I am in fact speaking of their content. The books came from a popular Christian textbook publishing house in Florida. I don’t know whether they matched Florida’s state standards for intermediate school science. They didn’t California’s. I realized I was gonna have to pull in quite a lot of supplemental stuff.

The other part of the problem: They weren’t about actual science anyway. They were about nature trivia and astronomy trivia. Nothing about how to prove your hypothesis through experimentation. Y’know, actual science.

In fact a full sixth of the books were all about young-earth creationism, and why good Christians weren’t allowed to believe in anything else. Apparently ancient and medieval scientists were all good Christians, but godless atheists like Charles Darwin had convinced science to become anti-bible, which clearly teaches God made the universe in a literal week.

I’m an old-earth creationist myself. But even if the books taught my view, I still wouldn’t wanna waste two months of the school year on the subject.

Mixed in with all this non-science were whole paragraphs and pages which consisted of odes to God: Nature is great, and so is God for creating nature. Lots of bible verses, used as pull quotes, which the authors figured were appropriate to the subject at hand. But most of ’em totally out of context.

Not completely useless, but pretty close. So I went to the vice principal to inform him on the situation, and what I was gonna do about it.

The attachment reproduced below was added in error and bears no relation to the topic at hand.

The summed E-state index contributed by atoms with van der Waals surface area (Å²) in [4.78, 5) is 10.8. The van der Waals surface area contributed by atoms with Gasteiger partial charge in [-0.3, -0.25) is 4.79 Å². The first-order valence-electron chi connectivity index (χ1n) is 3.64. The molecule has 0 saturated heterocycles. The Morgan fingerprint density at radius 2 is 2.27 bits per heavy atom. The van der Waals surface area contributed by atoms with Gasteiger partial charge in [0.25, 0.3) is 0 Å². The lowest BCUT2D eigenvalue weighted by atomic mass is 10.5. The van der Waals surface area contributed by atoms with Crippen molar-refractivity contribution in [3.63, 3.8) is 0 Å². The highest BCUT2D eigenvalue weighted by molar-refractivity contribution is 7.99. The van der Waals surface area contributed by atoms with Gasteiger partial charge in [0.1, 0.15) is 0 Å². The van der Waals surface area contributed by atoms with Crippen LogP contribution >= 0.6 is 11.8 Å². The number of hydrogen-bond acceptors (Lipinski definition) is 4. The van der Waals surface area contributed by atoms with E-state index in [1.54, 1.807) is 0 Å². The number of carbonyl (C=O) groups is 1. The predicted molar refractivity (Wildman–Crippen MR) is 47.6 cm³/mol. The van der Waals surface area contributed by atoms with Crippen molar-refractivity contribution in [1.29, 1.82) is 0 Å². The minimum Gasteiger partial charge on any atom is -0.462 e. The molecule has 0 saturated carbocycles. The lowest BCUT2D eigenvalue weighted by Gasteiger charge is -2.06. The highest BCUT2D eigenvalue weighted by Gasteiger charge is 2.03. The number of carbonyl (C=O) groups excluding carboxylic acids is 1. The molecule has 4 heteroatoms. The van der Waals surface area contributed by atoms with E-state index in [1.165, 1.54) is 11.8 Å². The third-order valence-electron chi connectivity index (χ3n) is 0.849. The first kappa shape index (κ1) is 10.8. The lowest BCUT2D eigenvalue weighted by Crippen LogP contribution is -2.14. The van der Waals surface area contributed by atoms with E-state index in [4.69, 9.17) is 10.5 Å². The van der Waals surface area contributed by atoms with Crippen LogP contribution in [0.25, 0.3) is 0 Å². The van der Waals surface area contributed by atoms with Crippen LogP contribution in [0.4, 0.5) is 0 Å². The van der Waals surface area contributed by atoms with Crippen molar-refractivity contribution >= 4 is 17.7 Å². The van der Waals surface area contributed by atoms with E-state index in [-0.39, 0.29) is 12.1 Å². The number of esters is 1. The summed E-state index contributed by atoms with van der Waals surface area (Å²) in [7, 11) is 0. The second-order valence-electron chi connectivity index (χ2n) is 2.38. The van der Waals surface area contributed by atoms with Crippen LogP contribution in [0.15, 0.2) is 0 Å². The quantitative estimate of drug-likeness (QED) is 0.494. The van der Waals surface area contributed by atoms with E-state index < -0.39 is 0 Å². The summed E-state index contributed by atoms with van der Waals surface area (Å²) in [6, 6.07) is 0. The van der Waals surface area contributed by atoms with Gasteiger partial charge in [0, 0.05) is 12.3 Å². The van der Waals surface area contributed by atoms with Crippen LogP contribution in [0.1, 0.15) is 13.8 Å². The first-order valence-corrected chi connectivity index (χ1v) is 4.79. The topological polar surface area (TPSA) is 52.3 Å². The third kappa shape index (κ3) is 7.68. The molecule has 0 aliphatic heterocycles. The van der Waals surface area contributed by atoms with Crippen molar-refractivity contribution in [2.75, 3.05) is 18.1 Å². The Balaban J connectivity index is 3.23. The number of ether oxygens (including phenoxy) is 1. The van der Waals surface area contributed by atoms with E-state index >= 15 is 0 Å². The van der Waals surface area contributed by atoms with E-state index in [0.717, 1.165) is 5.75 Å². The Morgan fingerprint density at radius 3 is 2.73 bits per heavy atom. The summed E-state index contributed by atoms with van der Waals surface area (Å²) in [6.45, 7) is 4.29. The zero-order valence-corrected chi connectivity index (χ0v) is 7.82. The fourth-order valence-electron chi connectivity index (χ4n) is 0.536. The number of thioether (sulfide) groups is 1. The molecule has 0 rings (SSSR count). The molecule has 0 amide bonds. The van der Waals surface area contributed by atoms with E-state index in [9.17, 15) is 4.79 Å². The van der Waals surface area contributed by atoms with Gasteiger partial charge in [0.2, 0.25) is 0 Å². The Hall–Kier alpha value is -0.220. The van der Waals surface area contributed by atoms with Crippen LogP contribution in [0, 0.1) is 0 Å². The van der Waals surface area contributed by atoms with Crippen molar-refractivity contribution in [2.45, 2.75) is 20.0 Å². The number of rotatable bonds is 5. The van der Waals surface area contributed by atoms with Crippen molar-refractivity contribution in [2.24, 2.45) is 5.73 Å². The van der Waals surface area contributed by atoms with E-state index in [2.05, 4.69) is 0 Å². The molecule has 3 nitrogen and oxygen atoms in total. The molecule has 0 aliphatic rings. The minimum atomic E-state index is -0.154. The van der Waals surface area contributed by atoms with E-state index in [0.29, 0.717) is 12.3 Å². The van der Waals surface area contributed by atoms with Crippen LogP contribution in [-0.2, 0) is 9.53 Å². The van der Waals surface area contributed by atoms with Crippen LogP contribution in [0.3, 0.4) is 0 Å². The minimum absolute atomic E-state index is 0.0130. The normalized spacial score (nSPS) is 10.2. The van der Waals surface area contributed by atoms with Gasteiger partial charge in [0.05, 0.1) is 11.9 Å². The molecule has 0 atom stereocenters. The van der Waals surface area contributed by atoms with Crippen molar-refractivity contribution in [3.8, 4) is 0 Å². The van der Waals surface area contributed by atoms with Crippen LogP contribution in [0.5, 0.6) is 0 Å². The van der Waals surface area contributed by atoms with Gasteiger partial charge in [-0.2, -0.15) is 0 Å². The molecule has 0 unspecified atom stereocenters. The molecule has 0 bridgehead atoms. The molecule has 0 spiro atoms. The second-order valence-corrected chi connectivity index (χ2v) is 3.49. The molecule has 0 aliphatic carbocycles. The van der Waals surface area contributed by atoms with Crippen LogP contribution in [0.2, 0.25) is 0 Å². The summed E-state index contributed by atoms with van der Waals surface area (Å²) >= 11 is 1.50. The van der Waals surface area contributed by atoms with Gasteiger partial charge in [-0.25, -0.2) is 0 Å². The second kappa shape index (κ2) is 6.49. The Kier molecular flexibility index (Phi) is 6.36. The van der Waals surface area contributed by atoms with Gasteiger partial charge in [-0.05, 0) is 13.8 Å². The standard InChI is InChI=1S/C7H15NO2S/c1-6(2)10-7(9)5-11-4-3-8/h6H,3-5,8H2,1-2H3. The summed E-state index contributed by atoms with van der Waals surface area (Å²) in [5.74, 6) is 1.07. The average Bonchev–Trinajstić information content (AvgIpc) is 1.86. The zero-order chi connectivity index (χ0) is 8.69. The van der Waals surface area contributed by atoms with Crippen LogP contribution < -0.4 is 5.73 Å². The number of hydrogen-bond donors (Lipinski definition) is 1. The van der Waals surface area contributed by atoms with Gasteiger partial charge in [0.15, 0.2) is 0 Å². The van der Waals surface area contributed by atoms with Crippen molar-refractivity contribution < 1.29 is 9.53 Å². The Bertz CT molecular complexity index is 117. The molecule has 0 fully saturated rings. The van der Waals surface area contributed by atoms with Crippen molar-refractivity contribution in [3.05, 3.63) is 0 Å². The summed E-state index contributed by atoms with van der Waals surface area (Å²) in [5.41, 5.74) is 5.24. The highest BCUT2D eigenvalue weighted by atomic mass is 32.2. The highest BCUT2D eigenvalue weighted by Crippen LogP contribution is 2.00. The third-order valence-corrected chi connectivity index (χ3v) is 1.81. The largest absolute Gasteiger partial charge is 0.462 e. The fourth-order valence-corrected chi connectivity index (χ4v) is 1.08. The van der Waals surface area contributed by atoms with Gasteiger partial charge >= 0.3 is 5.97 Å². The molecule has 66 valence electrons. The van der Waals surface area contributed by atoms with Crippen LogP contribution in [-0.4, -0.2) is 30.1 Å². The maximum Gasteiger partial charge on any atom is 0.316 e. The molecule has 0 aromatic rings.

The crowds who came to see Jesus.

by K.W. Leslie, 17 August

Having fans isn’t always a great thing.

Mark 3.7-12 • Matthew 4.24 - 5.1 • Luke 6.17-19

Despite the Pharisees’ frustration with Jesus curing people on Sabbath, word about Jesus spread all over the province—and to the provinces nearby. Jesus gradually found himself with loads of followers. Impractically large loads of followers. From all over.

These passages aren’t all that parallel, but they roughly cover the same ground, so you get the idea.

Mark 3.7-12 KWL
7 Jesus went back over the lake, with his students and many groups:
People from the Galilee, Judea, 8 Jerusalem, Idumea, beyond-Jordan, Tyre, and Sidon.
Hearing about whatever Jesus was doing, many groups came to him.
9 Jesus spoke to his students so they’d have a boat nearby, because of the crowds.
Thus they wouldn’t crush him. 10 Jesus had cured many.
So the many plague-sufferers could touch him, they resorted to jumping him.
11 Whenever unclean spirits saw Jesus, they fell down before him,
shouting out, “You’re the son of God!”— 12 and Jesus silenced them, lest they expose him.
Matthew 4.24 - 5.1 KWL
24 The rumor of Jesus went out to all Syria.
People brought him everyone who had all sorts of evil diseases,
those crushed by torments, demoniacs, lunatics, the paralyzed,
and he cured them.
25 Many crowds followed Jesus:
People from the Galilee, Dekapolis, Jerusalem, Judea, and beyond-Jordan.
1 Seeing the crowds, Jesus went up a hill.
As he seated himself, his students came to him.
Luke 6.17-19 KWL
17 Coming down with them, Jesus stood on level ground,
with many crowds of his students, a plethora of people
from all Judea, Jerusalem, the coastline of Tyre and Sidon.
18 They came to hear Jesus—and be cured from their diseases.
Those tormented by unclean spirits were dealt with,
19 and all the crowd sought to touch Jesus, for his power came out and cured everyone.

People from everywhere were coming to Jesus. Not just fellow Jews who lived in the Galilee, Judea, and Jerusalem. Time for a mini-geography lesson.

Christians, “adult content,” prudery, and self-control.

by K.W. Leslie, 16 August